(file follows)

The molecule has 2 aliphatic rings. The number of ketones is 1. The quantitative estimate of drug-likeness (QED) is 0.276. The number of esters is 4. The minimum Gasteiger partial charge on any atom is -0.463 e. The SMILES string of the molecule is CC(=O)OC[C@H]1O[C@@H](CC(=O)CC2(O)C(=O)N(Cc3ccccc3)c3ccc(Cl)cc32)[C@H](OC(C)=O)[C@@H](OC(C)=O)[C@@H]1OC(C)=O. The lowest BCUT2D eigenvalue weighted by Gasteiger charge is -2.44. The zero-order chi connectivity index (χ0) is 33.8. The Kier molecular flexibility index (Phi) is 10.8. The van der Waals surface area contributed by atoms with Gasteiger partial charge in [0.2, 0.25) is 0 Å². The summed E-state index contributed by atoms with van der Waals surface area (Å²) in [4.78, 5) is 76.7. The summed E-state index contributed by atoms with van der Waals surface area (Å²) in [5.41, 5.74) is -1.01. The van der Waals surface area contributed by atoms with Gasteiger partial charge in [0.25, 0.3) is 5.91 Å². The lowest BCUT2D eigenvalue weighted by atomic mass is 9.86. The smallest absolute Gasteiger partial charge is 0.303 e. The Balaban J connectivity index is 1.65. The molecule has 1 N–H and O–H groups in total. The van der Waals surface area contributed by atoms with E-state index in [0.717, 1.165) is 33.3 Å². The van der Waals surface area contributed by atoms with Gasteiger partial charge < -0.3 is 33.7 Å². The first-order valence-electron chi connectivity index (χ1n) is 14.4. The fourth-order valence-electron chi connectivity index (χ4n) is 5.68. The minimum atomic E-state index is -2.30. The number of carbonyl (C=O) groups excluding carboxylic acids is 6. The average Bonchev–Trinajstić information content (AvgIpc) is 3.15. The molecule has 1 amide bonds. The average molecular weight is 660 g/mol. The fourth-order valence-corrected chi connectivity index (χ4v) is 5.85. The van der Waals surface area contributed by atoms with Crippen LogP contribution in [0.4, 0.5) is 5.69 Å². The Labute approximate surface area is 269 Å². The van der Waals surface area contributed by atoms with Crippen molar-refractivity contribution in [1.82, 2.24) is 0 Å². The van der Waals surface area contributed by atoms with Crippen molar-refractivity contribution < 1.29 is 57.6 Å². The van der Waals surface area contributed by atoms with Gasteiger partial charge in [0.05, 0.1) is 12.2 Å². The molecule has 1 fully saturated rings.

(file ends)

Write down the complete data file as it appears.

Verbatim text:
The molecule has 2 aliphatic rings. The number of ketones is 1. The quantitative estimate of drug-likeness (QED) is 0.276. The number of esters is 4. The minimum Gasteiger partial charge on any atom is -0.463 e. The SMILES string of the molecule is CC(=O)OC[C@H]1O[C@@H](CC(=O)CC2(O)C(=O)N(Cc3ccccc3)c3ccc(Cl)cc32)[C@H](OC(C)=O)[C@@H](OC(C)=O)[C@@H]1OC(C)=O. The lowest BCUT2D eigenvalue weighted by Gasteiger charge is -2.44. The zero-order chi connectivity index (χ0) is 33.8. The Kier molecular flexibility index (Phi) is 10.8. The van der Waals surface area contributed by atoms with Gasteiger partial charge in [0.2, 0.25) is 0 Å². The summed E-state index contributed by atoms with van der Waals surface area (Å²) in [4.78, 5) is 76.7. The summed E-state index contributed by atoms with van der Waals surface area (Å²) in [5.41, 5.74) is -1.01. The van der Waals surface area contributed by atoms with Gasteiger partial charge in [0.25, 0.3) is 5.91 Å². The lowest BCUT2D eigenvalue weighted by atomic mass is 9.86. The smallest absolute Gasteiger partial charge is 0.303 e. The Balaban J connectivity index is 1.65. The molecule has 1 N–H and O–H groups in total. The van der Waals surface area contributed by atoms with E-state index in [0.717, 1.165) is 33.3 Å². The van der Waals surface area contributed by atoms with Gasteiger partial charge < -0.3 is 33.7 Å². The first-order valence-electron chi connectivity index (χ1n) is 14.4. The fourth-order valence-electron chi connectivity index (χ4n) is 5.68. The minimum atomic E-state index is -2.30. The number of carbonyl (C=O) groups excluding carboxylic acids is 6. The average Bonchev–Trinajstić information content (AvgIpc) is 3.15. The molecule has 1 amide bonds. The average molecular weight is 660 g/mol. The fourth-order valence-corrected chi connectivity index (χ4v) is 5.85. The van der Waals surface area contributed by atoms with Crippen LogP contribution in [0.4, 0.5) is 5.69 Å². The Labute approximate surface area is 269 Å². The van der Waals surface area contributed by atoms with Crippen molar-refractivity contribution in [1.82, 2.24) is 0 Å². The van der Waals surface area contributed by atoms with Crippen molar-refractivity contribution < 1.29 is 57.6 Å². The van der Waals surface area contributed by atoms with Gasteiger partial charge in [0.05, 0.1) is 12.2 Å². The molecule has 1 fully saturated rings.